If you’d like a work update, well, it’s a shitload of work. The team is so shorthanded that I’m thrown a new project pretty much hourly, which doesn’t leave a lot of time for the whole ‘product training’ thing. You know that annoying phrase, ‘fake it til ya make it’? Yeah – that. But interestingly, there are some things about project management that I really did miss, so it might not be as terribly horribly nightmarish as I anticipated.
This weekend is the Labor Day holiday, so that’s pretty cool. And then the weather will start to be a little cooler, and Jelly and I have a few little camping trips already planned, and her Halloween costume is already in her closet (hello, I’m a planner, remember). We’ve had a few pleasant mornings that are 68 degrees, it’s quite the teaser. I’ve prepared by joining a Crock Pot group on Facebook, I think I’m ready.
Someone else is, too.
Monday, August 15, 2011
My mum and my Jelly. My parents live in a little itsy bitsy town that is so damn cute, they have free weekly concerts in the park in the center of town. It's one block from my parents' place. We walked over one lovely evening and enjoyed some music. Things like this make me really miss living in town. And, you know, Canada, where you can sit outside in August and not pray for death because of suffocating heat.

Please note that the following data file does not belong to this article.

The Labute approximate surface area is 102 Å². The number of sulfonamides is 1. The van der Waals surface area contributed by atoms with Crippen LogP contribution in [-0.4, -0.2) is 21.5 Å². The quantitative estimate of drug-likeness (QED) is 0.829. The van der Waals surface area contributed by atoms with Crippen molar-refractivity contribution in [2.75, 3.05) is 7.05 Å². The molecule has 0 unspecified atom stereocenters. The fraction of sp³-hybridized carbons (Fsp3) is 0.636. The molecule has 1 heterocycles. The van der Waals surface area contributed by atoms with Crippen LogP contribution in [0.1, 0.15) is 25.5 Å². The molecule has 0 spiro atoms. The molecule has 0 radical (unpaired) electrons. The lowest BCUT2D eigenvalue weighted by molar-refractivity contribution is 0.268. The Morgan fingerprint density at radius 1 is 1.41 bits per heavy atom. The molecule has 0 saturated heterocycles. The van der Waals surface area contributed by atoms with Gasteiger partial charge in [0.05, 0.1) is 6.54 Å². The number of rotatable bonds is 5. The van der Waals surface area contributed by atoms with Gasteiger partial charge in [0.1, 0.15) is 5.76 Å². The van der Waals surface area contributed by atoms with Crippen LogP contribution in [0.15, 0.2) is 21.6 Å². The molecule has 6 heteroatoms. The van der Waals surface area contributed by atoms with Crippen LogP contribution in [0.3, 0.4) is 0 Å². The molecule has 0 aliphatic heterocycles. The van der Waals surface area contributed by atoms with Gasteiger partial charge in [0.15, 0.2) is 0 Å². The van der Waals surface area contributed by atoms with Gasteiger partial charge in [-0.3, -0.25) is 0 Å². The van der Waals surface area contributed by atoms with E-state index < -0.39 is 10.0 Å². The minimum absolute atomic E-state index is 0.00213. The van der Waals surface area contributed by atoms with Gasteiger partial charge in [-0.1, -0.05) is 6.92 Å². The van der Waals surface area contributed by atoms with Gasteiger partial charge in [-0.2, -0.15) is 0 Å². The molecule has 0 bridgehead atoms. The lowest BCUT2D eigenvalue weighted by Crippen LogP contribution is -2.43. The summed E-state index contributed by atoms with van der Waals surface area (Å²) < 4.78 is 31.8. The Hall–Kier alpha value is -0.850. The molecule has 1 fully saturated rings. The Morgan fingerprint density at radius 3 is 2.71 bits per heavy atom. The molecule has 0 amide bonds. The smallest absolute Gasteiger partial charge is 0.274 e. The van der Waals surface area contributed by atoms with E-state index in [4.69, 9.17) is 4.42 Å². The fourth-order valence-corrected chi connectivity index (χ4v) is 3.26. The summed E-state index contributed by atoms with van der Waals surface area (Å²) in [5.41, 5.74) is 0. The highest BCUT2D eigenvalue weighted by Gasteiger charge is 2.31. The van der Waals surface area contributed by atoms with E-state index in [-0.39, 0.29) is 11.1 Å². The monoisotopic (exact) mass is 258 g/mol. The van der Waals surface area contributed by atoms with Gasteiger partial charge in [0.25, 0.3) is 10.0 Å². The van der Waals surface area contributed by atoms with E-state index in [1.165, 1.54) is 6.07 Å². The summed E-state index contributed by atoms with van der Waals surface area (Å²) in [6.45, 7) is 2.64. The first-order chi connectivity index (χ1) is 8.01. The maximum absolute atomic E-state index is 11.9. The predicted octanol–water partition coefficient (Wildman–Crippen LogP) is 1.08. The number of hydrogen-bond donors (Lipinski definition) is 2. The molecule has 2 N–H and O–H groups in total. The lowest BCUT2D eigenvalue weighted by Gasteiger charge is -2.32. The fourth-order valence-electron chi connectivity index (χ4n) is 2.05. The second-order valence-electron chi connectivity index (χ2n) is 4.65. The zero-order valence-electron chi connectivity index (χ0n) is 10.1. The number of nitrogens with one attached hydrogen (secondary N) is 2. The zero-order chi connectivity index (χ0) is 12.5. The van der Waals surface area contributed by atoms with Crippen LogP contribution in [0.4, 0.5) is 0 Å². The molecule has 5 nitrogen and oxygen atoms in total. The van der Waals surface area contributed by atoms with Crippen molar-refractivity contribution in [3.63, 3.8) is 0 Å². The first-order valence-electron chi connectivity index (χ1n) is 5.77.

Jellybean and her cousins. They are all nut bars, and this pic captures them quite nicely. My mum got them matching shirts and threw them on this bench, desperate for a cute picture of the three of them. I was upstairs working so missed the fun, but I know Jelly was having a great time. She misses them lots - she refers to them as 'my friends' when she talks about them.
Jenny has a special relationship with her uncle, my brother Jim. When she was a baby he would do crazy dance moves to make her laugh, so he was nicknamed Uncle Dancey, and that's what she calls him. He plays with her, and is patient with her, but also doesn't let her push him around. I love that she's got him for a male role model. His illness is a little confusing to her, since his schizophrenia meds mean he can't usually get out of bed til noon and I have to correct her that he is not 'having a lazy day'. He has good days and bad, but is always awesome with her.